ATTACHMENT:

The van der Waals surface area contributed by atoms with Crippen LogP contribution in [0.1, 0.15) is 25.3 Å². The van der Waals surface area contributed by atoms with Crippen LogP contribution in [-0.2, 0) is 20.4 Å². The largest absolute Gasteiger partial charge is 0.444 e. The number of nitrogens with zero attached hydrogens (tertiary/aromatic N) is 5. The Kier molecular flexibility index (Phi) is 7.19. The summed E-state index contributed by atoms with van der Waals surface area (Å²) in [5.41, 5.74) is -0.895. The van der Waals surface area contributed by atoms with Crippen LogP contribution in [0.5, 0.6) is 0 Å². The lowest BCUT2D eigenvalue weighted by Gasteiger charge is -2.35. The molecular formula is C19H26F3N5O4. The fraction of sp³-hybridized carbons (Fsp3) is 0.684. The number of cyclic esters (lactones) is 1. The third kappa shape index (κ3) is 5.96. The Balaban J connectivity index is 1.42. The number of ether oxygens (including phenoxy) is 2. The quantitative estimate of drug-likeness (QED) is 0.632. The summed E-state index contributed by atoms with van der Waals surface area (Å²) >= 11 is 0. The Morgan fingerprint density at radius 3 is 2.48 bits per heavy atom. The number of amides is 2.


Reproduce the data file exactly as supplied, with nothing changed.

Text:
The van der Waals surface area contributed by atoms with Crippen LogP contribution in [0.1, 0.15) is 25.3 Å². The van der Waals surface area contributed by atoms with Crippen LogP contribution in [-0.2, 0) is 20.4 Å². The largest absolute Gasteiger partial charge is 0.444 e. The number of nitrogens with zero attached hydrogens (tertiary/aromatic N) is 5. The Kier molecular flexibility index (Phi) is 7.19. The summed E-state index contributed by atoms with van der Waals surface area (Å²) in [5.41, 5.74) is -0.895. The van der Waals surface area contributed by atoms with Crippen LogP contribution in [0.5, 0.6) is 0 Å². The lowest BCUT2D eigenvalue weighted by Gasteiger charge is -2.35. The molecular formula is C19H26F3N5O4. The fraction of sp³-hybridized carbons (Fsp3) is 0.684. The number of cyclic esters (lactones) is 1. The third kappa shape index (κ3) is 5.96. The Balaban J connectivity index is 1.42. The number of ether oxygens (including phenoxy) is 2. The quantitative estimate of drug-likeness (QED) is 0.632. The summed E-state index contributed by atoms with van der Waals surface area (Å²) >= 11 is 0. The Morgan fingerprint density at radius 3 is 2.48 bits per heavy atom. The number of amides is 2.